A number of complex factors leads to someone reaching a point where they can no longer cope. We can’t let them get there in the first place. Greg Rakozy/Unsplash
Many current suicide prevention interventions focus on raising awareness of suicide or on preventing it only at the point just prior to it occurring. But despite decades of government investment in suicide awareness programs, the rate of deaths by suicide in Australia is the second highest it’s been in ten years.
Clearly, we must expand our efforts.
Suicide occurs when a person can’t identify any other effective strategy to reduce their distress. It comes at a point when a person has reached the end of their tether. Australia’s National Mental Health and Suicide Prevention Plan 2017–2022 largely focuses on this kind of endpoint when people are about to die or have died of suicide. The focus is also on people with serious psychiatric illnesses or those considered at “high risk” of suicide.
To bring down Australia’s suicide rate, Australia must stop focusing on the suicide itself and put more effort into helping people find ways to cope. It should invest on helping people reduce their emotional reactivity, rather than waiting to intervene until the last minute before someone dies.
Getting there earlier
There is often discussion about which age groups (adolescents, older adults or middle-aged adults), life circumstances (homelessness, domestic violence, workplaces, childhood abuse), or professions (doctors, lawyers, veterans, FIFO workers) have highest rates of deaths by suicide. This can distract from the underlying biological, psychological and social factors that contribute to suicide.
The factors contributing to distress and emotional reactivity are well-established. They are unhealthy environments (physical, social, cultural and economic), inadequate parenting, social isolation and unhealthy behaviours (sleep, nutrition and exercise), healthy coping, lack of resilience and lack of access to physical and psychological treatments.
Most of these factors don’t feature in Australia’s National Mental Health and Suicide Prevention Plan 2017–2022. Where the plan does address psychological and social issues, it does so in relation to people who already have a serious psychiatric illness or those considered “at high-risk” of suicide.
In our overburdened health systems, often only those determined to be at “high risk” get access to immediate services. Despite assessing risk for suicide being the prevailing model, more than 50 years of data has shown this approach is ineffective at the individual level – as everyone is different and the issue is complex.
If a person is deemed to be at risk, health professionals in Australia and internationally generally make decisions as to what shall be done to the person and what services they can receive. Such practices often end up detaining, monitoring and reducing access to possible methods of suicide.
While such strategies can help prevent someone from dying by suicide in any given moment, failure to address overwhelming stressors and improve everyday coping strategies leave a person vulnerable in the future. These practices can also make patients feel traumatised and unsupported.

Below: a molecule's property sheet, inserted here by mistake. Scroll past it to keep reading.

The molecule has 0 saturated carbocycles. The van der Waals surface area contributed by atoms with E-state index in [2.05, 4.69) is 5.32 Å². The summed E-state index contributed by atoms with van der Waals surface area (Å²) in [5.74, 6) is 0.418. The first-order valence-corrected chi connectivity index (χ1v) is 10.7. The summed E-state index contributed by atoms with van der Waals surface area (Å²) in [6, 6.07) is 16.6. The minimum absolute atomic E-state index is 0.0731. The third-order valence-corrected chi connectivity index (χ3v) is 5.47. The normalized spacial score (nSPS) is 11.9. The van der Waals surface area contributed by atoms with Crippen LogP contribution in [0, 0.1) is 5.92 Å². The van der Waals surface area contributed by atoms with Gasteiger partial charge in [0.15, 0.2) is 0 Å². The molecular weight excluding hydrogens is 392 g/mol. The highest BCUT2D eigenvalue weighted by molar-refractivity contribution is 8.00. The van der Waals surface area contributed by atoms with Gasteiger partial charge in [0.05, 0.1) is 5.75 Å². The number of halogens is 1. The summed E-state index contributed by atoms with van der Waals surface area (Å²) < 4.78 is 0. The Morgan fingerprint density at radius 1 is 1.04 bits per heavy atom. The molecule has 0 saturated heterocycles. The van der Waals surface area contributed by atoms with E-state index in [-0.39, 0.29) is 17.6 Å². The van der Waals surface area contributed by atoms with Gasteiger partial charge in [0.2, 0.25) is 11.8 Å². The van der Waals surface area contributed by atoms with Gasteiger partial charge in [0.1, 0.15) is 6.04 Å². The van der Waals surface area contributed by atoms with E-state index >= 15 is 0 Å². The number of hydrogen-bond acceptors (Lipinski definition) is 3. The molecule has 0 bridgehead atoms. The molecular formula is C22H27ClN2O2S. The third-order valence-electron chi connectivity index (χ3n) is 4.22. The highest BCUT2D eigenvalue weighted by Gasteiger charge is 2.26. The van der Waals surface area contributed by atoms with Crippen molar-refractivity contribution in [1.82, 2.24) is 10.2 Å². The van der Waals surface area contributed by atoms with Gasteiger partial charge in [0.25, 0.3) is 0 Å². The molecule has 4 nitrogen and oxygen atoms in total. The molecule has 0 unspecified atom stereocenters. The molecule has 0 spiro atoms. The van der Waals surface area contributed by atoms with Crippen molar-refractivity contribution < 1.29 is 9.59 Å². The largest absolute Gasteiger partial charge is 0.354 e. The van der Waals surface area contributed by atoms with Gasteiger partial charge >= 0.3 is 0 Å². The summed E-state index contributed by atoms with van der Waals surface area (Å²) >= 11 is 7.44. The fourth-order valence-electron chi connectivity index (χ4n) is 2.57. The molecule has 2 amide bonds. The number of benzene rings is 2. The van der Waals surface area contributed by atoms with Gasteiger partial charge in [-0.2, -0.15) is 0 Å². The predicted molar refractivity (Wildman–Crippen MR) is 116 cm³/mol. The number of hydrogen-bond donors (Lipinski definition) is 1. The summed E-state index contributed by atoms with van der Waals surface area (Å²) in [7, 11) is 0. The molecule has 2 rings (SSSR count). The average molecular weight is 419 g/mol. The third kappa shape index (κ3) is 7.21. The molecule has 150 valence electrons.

Address the complex factors
There are three areas that need attention if we truly want to help people reaching the end point: prevention, evaluation and support.
Nationally, we have high rates of those factors associated with emotional instability: inadequate sleep, poor nutrition, and inadequate exercise. These are some obvious population targets to improve mental health in all Australians and prevent long-term risk of suicide. Meeting people’s basic needs for housing, parenting, and belonging are also important.
Health practitioners need to be skilled at identifying the primary drivers of distress and mental illness, and providing treatments. They must have links for patients to access community resources (such as financial aid, domestic violence support, housing, sleep, nutrition and physical activity interventions) where necessary to support their health and well-being and reduce distress.
People who are distressed need to be supported to cope and access the right intensity of support when they ask for help. Too many people who ask for help are assessed as “not at high risk” and later die by suicide. Others are discharged from inpatient services without adequate support and later die. We must invest in supporting all Australians to cope, rather than waiting until the moment before we think they may die from suicide.
Focusing on suicide as a suicide prevention strategy has not been effective in reducing the prevalence of suicide. While we continue to fund band-aid solutions, rather than addressing the complex factors that contribute to emotional problems and overwhelming distress, it is unlikely rates of death by suicide in Australia will decline.
There is talk of setting targets for suicide prevention, which is also a very low measure of success. Similar to observing and monitoring vital signs of inpatients with suicidal thoughts to ensure they are alive, it ignores the mental life and quality of life of those who are alive.
Our long-term mental health strategy needs to focus on preventing distress through improved health and well-being, improved coping, and providing timely and adequate access to evidence-based treatments for all those who ask for help.
About The Author
Helen Stallman, Hospital Research Foundation Fellow, University of South Australia
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